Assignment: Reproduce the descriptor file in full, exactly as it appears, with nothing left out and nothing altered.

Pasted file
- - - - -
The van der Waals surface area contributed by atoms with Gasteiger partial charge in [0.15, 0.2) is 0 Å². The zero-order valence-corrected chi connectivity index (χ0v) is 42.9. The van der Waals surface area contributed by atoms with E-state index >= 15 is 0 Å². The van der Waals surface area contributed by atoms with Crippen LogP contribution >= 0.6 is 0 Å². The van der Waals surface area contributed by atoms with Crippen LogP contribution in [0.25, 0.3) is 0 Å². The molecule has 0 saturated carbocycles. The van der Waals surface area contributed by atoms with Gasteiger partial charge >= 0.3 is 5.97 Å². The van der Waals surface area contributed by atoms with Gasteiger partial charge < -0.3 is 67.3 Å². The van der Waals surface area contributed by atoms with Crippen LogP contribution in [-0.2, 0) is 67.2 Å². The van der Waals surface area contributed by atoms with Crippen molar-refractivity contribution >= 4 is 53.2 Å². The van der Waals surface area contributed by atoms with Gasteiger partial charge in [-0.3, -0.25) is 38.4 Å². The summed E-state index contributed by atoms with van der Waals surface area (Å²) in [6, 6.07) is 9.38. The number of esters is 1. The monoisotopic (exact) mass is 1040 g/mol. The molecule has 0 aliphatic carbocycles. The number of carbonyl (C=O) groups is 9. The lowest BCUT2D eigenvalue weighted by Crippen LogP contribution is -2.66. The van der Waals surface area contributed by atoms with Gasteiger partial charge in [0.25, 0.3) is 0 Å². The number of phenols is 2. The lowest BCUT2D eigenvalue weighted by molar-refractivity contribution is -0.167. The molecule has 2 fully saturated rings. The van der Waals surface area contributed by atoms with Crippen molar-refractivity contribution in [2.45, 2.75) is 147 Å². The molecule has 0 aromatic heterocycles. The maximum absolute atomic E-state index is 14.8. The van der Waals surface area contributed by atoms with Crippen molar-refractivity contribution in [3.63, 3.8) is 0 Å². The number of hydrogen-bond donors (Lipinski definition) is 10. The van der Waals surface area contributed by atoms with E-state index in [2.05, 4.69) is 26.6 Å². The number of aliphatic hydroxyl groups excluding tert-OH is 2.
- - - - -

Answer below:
The van der Waals surface area contributed by atoms with Gasteiger partial charge in [0.15, 0.2) is 0 Å². The zero-order valence-corrected chi connectivity index (χ0v) is 42.9. The van der Waals surface area contributed by atoms with E-state index >= 15 is 0 Å². The van der Waals surface area contributed by atoms with Crippen LogP contribution >= 0.6 is 0 Å². The van der Waals surface area contributed by atoms with Crippen LogP contribution in [0.25, 0.3) is 0 Å². The molecule has 0 saturated carbocycles. The van der Waals surface area contributed by atoms with Gasteiger partial charge >= 0.3 is 5.97 Å². The van der Waals surface area contributed by atoms with Gasteiger partial charge < -0.3 is 67.3 Å². The van der Waals surface area contributed by atoms with Crippen LogP contribution in [-0.2, 0) is 67.2 Å². The van der Waals surface area contributed by atoms with Crippen molar-refractivity contribution >= 4 is 53.2 Å². The van der Waals surface area contributed by atoms with Gasteiger partial charge in [-0.3, -0.25) is 38.4 Å². The summed E-state index contributed by atoms with van der Waals surface area (Å²) in [6, 6.07) is 9.38. The number of esters is 1. The monoisotopic (exact) mass is 1040 g/mol. The molecule has 0 aliphatic carbocycles. The number of carbonyl (C=O) groups is 9. The lowest BCUT2D eigenvalue weighted by Crippen LogP contribution is -2.66. The van der Waals surface area contributed by atoms with Gasteiger partial charge in [0.25, 0.3) is 0 Å². The number of phenols is 2. The lowest BCUT2D eigenvalue weighted by molar-refractivity contribution is -0.167. The molecule has 2 fully saturated rings. The van der Waals surface area contributed by atoms with Crippen molar-refractivity contribution in [2.45, 2.75) is 147 Å². The molecule has 0 aromatic heterocycles. The maximum absolute atomic E-state index is 14.8. The van der Waals surface area contributed by atoms with Crippen molar-refractivity contribution in [3.63, 3.8) is 0 Å². The number of hydrogen-bond donors (Lipinski definition) is 10. The van der Waals surface area contributed by atoms with E-state index in [2.05, 4.69) is 26.6 Å². The number of aliphatic hydroxyl groups excluding tert-OH is 2.